As part of a broader organisational restructure, data networking research at Swinburne University of Technology has moved from the Centre for Advanced Internet Architecture (CAIA) to the Internet For Things (I4T) Research Lab.

Although CAIA no longer exists, this website reflects CAIA's activities and outputs between March 2002 and February 2017, and is being maintained as a service to the broader data networking research community.

Inverted Capacity Extended Engineering Experiment (ICE3)

Introduction

The recent widespread uptake of broadband access technologies has led to a shift in how the Internet is being used. The availability of an always-connected, high-speed Internet connection means that home users are increasingly likely to use the Internet as an information repository and content delivery resource. Higher content access speeds coupled with a zero connection time means that Internet usage can become more spontaneous rather than planned for.

An always-on broadband Internet also increases the range of applications that users are willing to try and adopt, beyond the current staple diet of web surfing and email. Exposure to peer-to-peer applications, voice-based phone-like systems (VoIP), and interactive multi-player games, creates further interest in these more advanced applications involving mass data transfer and/or real-time telecommunications.

The traditional Internet access model involves low bandwidth last-mile circuits aggregating into higher bandwidth metropolitan, regional, and international backbones. Consumer market last-mile access typically involves 56K dial-up, cable modem, or ADSL technologies. Regional backbones are often measured in gigabits per second, and many international backbones have capacities in the hundreds of megabits per second.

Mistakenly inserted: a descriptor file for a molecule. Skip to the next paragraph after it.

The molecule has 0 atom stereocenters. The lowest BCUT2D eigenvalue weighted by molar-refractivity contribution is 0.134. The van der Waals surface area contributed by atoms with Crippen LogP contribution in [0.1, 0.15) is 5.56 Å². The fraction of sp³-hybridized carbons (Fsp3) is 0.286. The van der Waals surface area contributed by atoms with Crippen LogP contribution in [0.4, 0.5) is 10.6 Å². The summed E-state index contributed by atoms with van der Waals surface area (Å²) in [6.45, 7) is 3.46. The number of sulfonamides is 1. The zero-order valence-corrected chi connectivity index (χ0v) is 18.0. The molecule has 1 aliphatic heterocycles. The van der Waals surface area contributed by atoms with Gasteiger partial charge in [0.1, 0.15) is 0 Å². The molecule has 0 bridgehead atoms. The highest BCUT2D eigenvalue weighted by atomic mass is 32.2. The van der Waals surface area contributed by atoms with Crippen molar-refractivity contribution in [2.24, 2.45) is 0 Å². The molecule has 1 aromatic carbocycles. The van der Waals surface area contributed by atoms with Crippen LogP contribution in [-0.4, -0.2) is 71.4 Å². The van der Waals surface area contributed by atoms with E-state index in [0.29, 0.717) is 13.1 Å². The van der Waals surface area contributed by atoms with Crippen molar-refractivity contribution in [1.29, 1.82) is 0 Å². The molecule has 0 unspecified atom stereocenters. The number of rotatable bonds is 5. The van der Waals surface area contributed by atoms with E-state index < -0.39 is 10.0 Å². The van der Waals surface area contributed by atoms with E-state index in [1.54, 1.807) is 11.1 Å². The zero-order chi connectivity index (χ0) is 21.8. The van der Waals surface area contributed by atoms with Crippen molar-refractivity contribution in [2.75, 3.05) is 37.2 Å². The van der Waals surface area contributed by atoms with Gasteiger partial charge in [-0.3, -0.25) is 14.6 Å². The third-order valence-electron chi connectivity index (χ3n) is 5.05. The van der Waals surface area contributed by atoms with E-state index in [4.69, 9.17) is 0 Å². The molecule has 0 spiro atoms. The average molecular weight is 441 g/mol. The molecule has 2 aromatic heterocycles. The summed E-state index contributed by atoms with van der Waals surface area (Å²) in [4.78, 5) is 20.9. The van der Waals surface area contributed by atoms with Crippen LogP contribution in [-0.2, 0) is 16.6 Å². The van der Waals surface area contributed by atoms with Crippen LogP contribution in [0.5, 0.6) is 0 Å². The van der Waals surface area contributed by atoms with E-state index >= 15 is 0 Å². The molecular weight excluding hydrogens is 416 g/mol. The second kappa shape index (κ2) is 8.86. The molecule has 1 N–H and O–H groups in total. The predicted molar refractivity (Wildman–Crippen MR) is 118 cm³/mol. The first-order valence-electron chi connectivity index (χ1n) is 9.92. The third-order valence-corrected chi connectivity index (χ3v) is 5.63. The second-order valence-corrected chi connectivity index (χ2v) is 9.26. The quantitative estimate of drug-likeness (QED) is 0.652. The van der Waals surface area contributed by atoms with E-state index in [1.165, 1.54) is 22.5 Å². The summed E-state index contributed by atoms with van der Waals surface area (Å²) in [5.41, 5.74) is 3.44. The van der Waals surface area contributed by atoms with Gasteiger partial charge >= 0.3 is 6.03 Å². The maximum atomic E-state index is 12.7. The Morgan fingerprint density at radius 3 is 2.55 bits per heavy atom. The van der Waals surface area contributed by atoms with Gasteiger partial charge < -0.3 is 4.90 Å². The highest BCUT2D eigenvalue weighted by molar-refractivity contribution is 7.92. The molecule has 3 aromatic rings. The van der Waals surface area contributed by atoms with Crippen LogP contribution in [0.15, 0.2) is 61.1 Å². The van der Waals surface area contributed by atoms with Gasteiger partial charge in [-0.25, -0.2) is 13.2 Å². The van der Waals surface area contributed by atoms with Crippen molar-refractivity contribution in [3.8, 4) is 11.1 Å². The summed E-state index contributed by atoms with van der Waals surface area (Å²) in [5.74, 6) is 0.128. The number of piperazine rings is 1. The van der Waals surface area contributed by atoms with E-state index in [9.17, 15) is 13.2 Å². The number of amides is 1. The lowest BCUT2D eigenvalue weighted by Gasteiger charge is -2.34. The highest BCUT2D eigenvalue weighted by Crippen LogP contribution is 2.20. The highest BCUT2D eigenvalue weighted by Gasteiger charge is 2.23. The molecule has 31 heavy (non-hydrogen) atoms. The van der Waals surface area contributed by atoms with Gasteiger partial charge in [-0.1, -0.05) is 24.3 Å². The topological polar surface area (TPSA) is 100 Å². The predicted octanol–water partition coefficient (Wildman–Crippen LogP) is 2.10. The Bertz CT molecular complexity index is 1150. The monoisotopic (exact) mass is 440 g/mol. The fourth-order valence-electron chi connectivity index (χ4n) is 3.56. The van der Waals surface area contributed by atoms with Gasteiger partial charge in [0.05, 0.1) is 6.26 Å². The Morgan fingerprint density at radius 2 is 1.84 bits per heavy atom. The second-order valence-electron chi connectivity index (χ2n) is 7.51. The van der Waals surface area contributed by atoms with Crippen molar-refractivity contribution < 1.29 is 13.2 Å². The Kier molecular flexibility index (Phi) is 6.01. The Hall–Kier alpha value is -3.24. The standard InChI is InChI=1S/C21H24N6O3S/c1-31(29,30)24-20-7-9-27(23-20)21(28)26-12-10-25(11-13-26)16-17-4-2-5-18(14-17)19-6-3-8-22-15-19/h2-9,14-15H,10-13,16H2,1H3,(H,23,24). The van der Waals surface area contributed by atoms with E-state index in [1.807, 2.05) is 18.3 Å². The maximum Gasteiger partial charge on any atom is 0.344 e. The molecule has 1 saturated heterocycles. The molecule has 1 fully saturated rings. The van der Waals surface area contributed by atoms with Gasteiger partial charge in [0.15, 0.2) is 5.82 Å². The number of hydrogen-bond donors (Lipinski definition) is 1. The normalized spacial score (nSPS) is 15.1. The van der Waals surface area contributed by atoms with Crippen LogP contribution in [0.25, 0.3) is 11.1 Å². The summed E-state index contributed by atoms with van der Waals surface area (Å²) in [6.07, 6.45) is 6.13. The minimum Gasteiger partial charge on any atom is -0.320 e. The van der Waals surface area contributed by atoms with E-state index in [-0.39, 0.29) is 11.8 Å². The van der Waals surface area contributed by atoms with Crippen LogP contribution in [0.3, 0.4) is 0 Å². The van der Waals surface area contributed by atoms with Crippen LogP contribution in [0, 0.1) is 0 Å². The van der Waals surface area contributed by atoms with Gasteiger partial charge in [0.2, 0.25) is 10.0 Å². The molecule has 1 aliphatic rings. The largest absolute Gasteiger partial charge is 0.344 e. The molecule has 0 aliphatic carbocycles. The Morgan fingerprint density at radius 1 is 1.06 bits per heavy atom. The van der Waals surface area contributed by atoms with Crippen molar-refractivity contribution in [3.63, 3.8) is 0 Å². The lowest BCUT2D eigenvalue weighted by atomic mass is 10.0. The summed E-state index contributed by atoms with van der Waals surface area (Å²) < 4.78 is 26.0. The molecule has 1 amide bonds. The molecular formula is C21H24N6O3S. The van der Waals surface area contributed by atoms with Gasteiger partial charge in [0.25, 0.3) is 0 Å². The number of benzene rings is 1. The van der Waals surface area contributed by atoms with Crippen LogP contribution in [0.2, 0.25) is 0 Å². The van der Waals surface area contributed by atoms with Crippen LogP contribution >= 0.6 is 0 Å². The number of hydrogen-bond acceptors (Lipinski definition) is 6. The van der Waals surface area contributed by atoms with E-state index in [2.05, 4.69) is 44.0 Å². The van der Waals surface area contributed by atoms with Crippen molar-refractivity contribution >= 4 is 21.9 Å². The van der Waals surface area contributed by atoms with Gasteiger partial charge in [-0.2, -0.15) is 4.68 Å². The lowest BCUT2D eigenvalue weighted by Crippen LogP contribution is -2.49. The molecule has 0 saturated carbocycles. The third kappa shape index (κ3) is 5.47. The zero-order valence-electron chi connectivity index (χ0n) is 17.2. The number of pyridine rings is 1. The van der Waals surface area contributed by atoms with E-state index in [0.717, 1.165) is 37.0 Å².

Of particular interest is whether the current Internet architecture could support an explosion in the patronage of these services and applications. This leads to the questions of what network and applications developers should keep in mind when designing these systems.

What would happen if we inverted this capacity hierarchy?

This question is no longer purely theoretical. Many countries are - or already have - deploying high-speed broadband to their citizens. Australia has joined this online revolution with the announcement and initial deployment of the National Broadband Network (NBN). The upshot is that in the near future we will an increasing number of users connecting to the Internet at rates up to 100Mbps, with the promise of up to 1Gbps.

In this environment, we could image that town- and city-wide broadband IP access is provided as a common utility service (like electricity and gas). Every suburb's IP customers could be milliseconds (and only a few hops) away from each other. Every town library could run web-caches for their neighborhoods, revitalizing their roles as 21st century information repositories.

ICE3 aims to characterize the performance and service quality impact of inverting the content and capacity hierarchy, with particular reference to the impact on the perceived performance of existing networked applications.

Goals

ICE3 encompasses the following topics:

  • Evaluate the performance characteristics of some existing and emerging content distribution methods (e.g. Email, Web, or peer to peer methods) as a function of network bandwidth, latency, and hop counts (e.g. the dynamic behavior of the underlying transport protocols, such as TCP)
  • Develop plausible, alternative IP network architectures based on inverting the existing bandwidth and service location hierarchy, including large scale distribution of content caches around urban areas.
  • Evaluate the consumer's likely experience if such alternative IP network architectures were deployed, and the impact on wide- and local-area IP traffic patterns and load growth.

As part of this project we will develop and release tools to assist in data gathering and analysis, and publish interim results and papers on this website.

Program Members

Jason But
Philip Branch
Sebastian Zander
Tony Cricenti
Grenville Armitage

(Alumni: David Prior, Clancy Malcolm, Wendy Vanhonacker, Claudio Favi)

Last Updated: Monday 29-Aug-2011 12:03:27 EST | Maintained by: Jason But (jbut@swin.edu.au) | Authorised by: Grenville Armitage ( garmitage@swin.edu.au)